On many occasions I have spent too much money on a single pen. Sometimes it’s ebay, an antique store, or even a pen show auction (ok, maybe almost EVERY pen show auction). I think you’ve been there too. You really need to have that pen and excitement kicks in and you pay too much. Everyone who has done this raise your hand. Go ahead, I’ll wait.
Almost every time this happens I find someone (sometimes even myself) saying “You paid too much”. Well, maybe yes, maybe no. I can justify my price three different ways, aside from the typical economic supply and demand argument.
1) You will never regret paying too much for a pen you want if it is a hard to find vintage (or sometimes modern LE) pen. The pen I have spent the most on (or as Lisa likes to say, “You paid more for that pen than I did for several of my cars…combined!”) is an extremely rare Onoto made Esterbrook Gold Relief eyedropper with sterling silver chatelaine appointments and chain. It has an overfeed and 14ct Esterbrook marked nib. It’s “over the top” as I like to sometimes say. I’ve never seen another, and don’t expect to see one any time soon (I’ve seen them without the chatelaine, but that doesn’t count). I’ve now had the pen for close to ten years, and if I divide that out, it isn’t a whole lot per year.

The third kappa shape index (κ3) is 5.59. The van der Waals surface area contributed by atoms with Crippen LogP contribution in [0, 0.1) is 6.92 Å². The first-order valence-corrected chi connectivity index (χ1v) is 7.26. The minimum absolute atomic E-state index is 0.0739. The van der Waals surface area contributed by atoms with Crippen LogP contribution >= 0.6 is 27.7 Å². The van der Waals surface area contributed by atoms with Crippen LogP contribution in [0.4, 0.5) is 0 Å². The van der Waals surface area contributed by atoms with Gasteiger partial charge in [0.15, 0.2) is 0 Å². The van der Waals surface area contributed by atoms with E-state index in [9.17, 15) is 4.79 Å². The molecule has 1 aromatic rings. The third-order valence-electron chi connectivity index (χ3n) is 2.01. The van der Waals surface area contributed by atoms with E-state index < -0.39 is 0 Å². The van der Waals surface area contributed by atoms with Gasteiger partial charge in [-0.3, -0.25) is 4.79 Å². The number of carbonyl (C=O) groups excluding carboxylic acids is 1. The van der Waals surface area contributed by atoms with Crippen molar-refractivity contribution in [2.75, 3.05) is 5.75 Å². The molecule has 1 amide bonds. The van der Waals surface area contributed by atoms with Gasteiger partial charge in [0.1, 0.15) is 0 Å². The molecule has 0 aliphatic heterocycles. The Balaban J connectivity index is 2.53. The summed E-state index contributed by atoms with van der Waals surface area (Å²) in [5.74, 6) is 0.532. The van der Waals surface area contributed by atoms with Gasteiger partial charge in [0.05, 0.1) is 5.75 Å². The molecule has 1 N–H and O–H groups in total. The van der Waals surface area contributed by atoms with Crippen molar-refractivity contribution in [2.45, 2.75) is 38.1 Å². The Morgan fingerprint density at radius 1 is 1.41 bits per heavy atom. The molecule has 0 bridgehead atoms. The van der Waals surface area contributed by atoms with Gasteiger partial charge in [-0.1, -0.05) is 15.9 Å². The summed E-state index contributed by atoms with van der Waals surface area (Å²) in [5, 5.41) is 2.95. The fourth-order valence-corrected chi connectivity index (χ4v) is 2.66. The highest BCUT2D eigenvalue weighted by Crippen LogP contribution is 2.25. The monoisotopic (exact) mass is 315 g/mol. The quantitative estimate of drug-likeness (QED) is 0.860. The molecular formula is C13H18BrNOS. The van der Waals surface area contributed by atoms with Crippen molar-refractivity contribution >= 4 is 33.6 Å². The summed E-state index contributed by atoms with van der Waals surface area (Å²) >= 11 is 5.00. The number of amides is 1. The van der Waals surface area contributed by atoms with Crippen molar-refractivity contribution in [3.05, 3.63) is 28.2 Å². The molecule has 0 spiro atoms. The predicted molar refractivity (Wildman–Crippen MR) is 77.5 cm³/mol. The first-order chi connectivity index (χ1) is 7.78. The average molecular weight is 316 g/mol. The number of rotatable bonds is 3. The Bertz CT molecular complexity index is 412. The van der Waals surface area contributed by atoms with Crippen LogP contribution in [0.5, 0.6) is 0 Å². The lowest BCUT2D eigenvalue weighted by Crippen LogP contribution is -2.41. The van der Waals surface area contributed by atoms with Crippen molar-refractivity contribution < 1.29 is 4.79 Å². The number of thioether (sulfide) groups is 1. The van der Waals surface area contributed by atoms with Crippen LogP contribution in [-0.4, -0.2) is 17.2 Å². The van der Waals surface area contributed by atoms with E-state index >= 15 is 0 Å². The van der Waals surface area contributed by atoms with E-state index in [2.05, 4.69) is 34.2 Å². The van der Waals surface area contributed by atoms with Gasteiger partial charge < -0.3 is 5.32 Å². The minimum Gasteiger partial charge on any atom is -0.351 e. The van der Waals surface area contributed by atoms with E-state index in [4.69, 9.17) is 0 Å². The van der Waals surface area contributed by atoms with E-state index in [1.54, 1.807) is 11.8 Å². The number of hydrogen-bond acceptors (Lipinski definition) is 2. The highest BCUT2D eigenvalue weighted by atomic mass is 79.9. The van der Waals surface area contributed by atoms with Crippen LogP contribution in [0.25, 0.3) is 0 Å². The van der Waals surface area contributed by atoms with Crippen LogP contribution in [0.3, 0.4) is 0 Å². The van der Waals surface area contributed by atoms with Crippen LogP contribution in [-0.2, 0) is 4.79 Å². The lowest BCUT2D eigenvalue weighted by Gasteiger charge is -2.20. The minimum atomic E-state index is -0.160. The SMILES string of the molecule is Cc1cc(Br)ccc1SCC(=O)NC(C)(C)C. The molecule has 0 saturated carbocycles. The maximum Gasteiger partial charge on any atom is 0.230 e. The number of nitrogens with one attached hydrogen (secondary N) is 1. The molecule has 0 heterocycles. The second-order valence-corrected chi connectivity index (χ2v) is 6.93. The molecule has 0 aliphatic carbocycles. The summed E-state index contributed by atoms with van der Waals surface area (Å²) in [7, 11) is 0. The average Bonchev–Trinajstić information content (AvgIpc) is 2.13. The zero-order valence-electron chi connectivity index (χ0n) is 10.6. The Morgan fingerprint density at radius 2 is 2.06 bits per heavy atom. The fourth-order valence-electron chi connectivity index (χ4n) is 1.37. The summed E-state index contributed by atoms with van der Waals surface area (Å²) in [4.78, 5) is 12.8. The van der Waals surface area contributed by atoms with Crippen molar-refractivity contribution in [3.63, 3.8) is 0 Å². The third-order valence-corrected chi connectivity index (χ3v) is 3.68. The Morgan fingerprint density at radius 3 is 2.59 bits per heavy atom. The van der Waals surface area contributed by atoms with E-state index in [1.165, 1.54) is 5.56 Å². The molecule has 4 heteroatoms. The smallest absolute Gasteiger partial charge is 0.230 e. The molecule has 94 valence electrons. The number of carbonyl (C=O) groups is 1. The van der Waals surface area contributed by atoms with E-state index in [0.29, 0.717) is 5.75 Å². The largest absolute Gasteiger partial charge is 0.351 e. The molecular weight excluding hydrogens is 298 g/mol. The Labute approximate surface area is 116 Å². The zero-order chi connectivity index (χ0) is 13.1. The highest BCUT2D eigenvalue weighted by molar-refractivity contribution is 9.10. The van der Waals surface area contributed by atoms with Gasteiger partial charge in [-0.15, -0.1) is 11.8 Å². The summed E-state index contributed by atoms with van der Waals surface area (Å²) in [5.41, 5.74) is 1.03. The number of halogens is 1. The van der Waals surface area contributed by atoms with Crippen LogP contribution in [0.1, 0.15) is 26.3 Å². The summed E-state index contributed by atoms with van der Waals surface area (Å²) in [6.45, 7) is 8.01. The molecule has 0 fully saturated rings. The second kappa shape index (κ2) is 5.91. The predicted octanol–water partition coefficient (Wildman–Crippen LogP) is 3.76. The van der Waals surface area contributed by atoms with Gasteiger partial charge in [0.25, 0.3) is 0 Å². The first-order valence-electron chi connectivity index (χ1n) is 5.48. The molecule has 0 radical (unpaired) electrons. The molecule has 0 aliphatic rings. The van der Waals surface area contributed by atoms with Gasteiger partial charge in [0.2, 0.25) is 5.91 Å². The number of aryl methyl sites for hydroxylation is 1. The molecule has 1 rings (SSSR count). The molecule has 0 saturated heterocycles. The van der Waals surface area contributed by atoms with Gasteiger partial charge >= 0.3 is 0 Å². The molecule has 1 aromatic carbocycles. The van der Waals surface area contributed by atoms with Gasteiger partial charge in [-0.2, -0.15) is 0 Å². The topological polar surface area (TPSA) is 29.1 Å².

2) Education - How do we know we’ve paid too much for something until we’ve actually had it? If you’ve always wanted a Pelikan 400 in tortoise, but never had one or used one, buying one is the only way to learn what they are really all about (and let me tell you, they are delightful pens!) So maybe you pay too much for the first one, but how else would you learn about them? Some of us don’t have the luxury of dealing with pens on a day to day basis, or there may be no close pen clubs or pen shows around to go to. Call it the School of Pendom. Welcome Freshmen! Come and learn!
3) The Concept of “Rent” - We are truly only stewards of our writing instruments. They were here long before us, and hopefully will be here long after we pass away. Others will enjoy them when we are gone. They will wonder, just as we do, who the person was that owned this pen before them. What important documents were signed with this pen? What love letters were written to their husband or wife? What special occasion were they presented for? I am only renting my pens for my time here on this earth. Consider a $150 pen. That’s $15 a year for ten years. Do my pens give me $15 a year in enjoyment? They sure do. That’s what, three Caramel Macchiatos from the local coffee shop? How long do those give you enjoyment? And if you keep your pens like I do, with intent to have them a long, long time, the price per year is even less.
Now, should we just go out and pay $100 for the next Wearever we see in an antique store, just because over time it doesn’t cost very much? Well, probably not, but don’t beat yourself up if you pay a bit too much for something because you like and enjoy it. As long as you aren’t missing your other financial obligations for something like pens, you’ll probably be ok.
Have a great weekend!